Visual analysis of melanoma takes into account the widely adapted ABCDE checklist: asymmetry, border irregularity, color variegation, diameter >6 mm, and evolution.5 Nodular melanomas and those with little to no pigmentation have the added EFG criteria: elevation, firm on palpation, and continuous growth for 1 month or longer.7 The ugly duckling sign is another useful technique to help determine a pigmented lesion that is obviously different among multiple nevi. These diagnostic criteria are important factors in the evaluation of melanoma among intrapatient comparative analyses.8

The initial diagnosis of melanoma is made by several means, some of which include dermoscopy, reflectance confocal microscopy, and multispectral imaging-based systems.9 Characteristic of melanoma under dermatoscopic examination may consist of atypical network of pigment, irregular brown-black globules, and an atypical vascular pattern. Reflectance confocal microscopy (RCM) allows for the in-vivo identification of cells using a low-power laser that emits infrared light, creating a clear 3-dimensional image of the suspicious lesion.10

Definitive diagnosis of melanoma is made either by excisional/complete or incisional biopsy. Genetic testing is an important player in both initial diagnosis and preventing future progression of melanoma. Expression of the LINC and PRAME genes is highly correlated to melanoma development; patients with overexpression of these genes tend to show mutations in BRAF, NRAS, and TERT genes, which are directly involved in melanoma progression.11

Sogol Pahlevan, PA-S, is a physician associate student. Srikanth Vangapandu, MD (Ukraine), MPH, MSPAS, PA-C, currently works as a dermatology PA at Dermatologists of Central States in Ohio.


1. Siegel RL, Miller KD, Jemal A. Cancer statistics, 2019. CA Cancer J Clin. 2019;69(1):7-34. doi:10.3322/caac.21551.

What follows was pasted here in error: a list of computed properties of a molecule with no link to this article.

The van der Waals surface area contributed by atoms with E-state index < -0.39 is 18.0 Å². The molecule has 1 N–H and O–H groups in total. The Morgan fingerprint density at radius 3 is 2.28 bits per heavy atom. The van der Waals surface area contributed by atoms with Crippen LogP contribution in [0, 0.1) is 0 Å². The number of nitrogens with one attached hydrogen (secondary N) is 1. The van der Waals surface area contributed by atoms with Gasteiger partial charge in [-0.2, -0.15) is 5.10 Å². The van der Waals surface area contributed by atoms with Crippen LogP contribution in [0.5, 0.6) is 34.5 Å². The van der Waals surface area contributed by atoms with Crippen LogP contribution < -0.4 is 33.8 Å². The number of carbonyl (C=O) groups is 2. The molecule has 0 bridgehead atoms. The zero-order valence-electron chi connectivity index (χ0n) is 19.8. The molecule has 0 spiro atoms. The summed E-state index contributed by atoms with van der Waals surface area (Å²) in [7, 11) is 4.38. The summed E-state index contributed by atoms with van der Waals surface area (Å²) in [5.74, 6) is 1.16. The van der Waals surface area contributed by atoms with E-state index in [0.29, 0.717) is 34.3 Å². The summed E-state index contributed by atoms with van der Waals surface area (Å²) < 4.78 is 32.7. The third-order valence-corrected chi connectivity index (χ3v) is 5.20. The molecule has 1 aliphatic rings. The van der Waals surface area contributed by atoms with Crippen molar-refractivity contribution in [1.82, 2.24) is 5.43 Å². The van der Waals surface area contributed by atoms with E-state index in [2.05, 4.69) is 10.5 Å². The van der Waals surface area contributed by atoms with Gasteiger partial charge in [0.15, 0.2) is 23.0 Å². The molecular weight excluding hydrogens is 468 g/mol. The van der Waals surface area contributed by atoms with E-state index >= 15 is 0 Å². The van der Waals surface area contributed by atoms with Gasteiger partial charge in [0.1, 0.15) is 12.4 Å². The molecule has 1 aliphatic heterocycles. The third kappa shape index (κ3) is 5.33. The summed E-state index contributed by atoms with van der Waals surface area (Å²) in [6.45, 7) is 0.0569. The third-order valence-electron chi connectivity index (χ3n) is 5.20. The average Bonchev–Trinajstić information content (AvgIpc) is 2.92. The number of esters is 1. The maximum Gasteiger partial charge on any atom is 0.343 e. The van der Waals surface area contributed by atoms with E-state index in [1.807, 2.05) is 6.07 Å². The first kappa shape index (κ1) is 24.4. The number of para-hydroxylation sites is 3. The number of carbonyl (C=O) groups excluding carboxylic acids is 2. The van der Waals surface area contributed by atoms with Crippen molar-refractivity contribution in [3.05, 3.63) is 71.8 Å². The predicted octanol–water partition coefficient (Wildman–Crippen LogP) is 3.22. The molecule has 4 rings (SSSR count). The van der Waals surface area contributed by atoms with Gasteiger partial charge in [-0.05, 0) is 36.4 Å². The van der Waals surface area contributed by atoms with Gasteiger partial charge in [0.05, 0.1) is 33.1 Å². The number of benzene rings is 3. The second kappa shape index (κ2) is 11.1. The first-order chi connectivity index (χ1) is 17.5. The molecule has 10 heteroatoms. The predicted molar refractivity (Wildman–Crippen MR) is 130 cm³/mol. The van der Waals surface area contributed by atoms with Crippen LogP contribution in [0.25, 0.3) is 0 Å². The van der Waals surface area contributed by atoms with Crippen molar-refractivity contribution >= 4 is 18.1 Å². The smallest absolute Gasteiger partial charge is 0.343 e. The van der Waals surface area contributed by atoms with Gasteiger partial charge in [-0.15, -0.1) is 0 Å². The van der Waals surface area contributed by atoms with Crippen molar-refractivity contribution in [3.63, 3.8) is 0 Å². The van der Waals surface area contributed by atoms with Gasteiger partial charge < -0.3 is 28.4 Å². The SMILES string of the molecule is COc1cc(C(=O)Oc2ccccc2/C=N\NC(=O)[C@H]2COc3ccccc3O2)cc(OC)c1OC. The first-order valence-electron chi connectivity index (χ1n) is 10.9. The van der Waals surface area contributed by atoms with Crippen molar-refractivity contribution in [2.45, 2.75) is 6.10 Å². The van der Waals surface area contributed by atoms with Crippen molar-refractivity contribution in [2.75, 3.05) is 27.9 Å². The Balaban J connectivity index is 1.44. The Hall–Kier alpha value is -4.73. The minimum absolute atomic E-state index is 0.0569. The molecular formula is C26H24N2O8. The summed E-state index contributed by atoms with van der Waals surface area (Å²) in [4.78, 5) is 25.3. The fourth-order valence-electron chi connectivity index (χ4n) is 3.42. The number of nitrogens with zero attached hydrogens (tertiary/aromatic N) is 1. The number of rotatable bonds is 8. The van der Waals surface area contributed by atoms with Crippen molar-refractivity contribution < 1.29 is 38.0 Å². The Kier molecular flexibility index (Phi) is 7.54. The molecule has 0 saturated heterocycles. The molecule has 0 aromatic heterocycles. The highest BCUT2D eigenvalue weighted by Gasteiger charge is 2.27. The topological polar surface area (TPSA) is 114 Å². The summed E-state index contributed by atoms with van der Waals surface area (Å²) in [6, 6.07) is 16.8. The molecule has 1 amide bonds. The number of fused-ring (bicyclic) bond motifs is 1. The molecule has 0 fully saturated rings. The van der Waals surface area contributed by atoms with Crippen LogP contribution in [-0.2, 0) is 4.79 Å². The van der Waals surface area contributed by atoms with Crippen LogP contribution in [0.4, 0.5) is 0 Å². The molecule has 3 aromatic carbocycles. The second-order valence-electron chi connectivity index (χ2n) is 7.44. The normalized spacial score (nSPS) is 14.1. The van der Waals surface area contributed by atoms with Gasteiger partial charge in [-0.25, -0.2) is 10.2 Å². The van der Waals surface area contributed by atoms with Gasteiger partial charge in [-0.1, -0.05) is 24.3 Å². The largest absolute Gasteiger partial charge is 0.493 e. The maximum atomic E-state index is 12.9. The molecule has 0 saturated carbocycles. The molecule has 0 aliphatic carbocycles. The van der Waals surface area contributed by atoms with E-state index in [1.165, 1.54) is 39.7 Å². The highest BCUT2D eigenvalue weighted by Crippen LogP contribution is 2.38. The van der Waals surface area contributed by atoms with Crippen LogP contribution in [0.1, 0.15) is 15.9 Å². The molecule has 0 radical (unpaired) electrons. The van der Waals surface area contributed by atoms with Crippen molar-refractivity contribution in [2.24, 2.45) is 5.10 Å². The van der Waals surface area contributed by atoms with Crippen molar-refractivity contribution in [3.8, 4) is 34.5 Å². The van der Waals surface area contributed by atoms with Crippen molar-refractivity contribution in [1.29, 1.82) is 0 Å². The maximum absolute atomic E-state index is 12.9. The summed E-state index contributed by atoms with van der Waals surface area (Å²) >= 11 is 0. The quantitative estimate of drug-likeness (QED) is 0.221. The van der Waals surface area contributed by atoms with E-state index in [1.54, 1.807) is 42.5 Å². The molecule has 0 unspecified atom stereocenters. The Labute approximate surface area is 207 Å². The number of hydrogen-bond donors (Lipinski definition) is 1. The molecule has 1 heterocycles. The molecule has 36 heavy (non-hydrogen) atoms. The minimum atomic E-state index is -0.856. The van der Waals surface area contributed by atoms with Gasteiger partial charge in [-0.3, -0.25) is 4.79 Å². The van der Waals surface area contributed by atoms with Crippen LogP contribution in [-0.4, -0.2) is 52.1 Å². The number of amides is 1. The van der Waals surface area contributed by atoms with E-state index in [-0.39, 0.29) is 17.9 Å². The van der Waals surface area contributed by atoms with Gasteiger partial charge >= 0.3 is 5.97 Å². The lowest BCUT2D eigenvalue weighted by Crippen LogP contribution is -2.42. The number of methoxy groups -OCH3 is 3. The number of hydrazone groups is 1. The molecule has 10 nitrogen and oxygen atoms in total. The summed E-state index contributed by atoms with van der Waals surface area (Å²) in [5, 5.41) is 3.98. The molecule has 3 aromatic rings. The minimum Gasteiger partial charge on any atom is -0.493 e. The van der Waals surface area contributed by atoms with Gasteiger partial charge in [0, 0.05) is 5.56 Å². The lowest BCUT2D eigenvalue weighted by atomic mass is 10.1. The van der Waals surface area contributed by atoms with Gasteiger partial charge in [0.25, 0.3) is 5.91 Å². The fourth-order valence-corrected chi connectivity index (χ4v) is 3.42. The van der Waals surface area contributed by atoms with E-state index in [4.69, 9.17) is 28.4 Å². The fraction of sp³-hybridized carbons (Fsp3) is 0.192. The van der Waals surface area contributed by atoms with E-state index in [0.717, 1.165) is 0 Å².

2. Habif TP, Dinulos JGH, Chapman MS, Zug KA, eds. Skin Disease, 4th ed. Elsevier; 2018.

3. Elder DE, Bastian BC, Cree IA, Massi D, Scolyer RA. The 2018 World Health Organization classification of cutaneous, mucosal, and uveal melanoma: detailed analysis of 9 distinct subtypes defined by their evolutionary pathway. Arch Pathol Lab Med. 2020;144(4):500-522. doi:10.5858/arpa.2019-0561-RA

4. Hassel JC, Enk AH. Melanoma. In: Kang S, Amagai M, Bruckner AL, et al, eds. Fitzpatrick’s Dermatology, 9th ed. McGraw-Hill Education; 2019:1980-1985.

5. American Academy of Dermatology Ad Hoc Task Force for the ABCDEs of Melanoma, Tsao H, Olazagasti JM, et al. Early detection of melanoma: reviewing the ABCDEs. J Am Acad Dermatol. 2015;72(4):717-723. doi:10.1016/j.jaad.2015.01.025

6. Swetter SM, Elston DM. Cutaneous melanoma clinical presentation: history, physical examination, complications. Medscape. Updated April 29, 2019. Accessed July 28, 2021.

7. Dinnes J, Deeks JJ, Chuchu N, et al. Dermoscopy, with and without visual inspection, for diagnosing melanoma in adults. Cochrane Database Syst Rev. 2018;12(12):CD011902. doi:10.1002/14651858.CD011902.pub2.

8. Elmore JG, Barnhill RL, Elder DE, et al. Pathologists’ diagnosis of invasive melanoma and melanocytic proliferations: observer accuracy and reproducibility study. BMJ. 2017;357:j2813. doi:10.1136/bmj.j2813 2017; 357.

9. Cancer Genome Atlas Network. Genomic classification of cutaneous melanoma. Cell. 2015;161(7):1681-1696. doi:10.1016/j.cell.2015.05.04

10. Shain AH, Yeh I, Kovalyshyn I, et al. The genetic evolution of melanoma from precursor lesions. N Engl J Med. 2015;373(20):1926-1936. doi:10.1056/NEJMoa1502583

11. Bolognia JL, Schaffer JV, Duncan KO, Ko CJ, eds. Dermatology Essentials. 1st ed. Elsevier; 2014.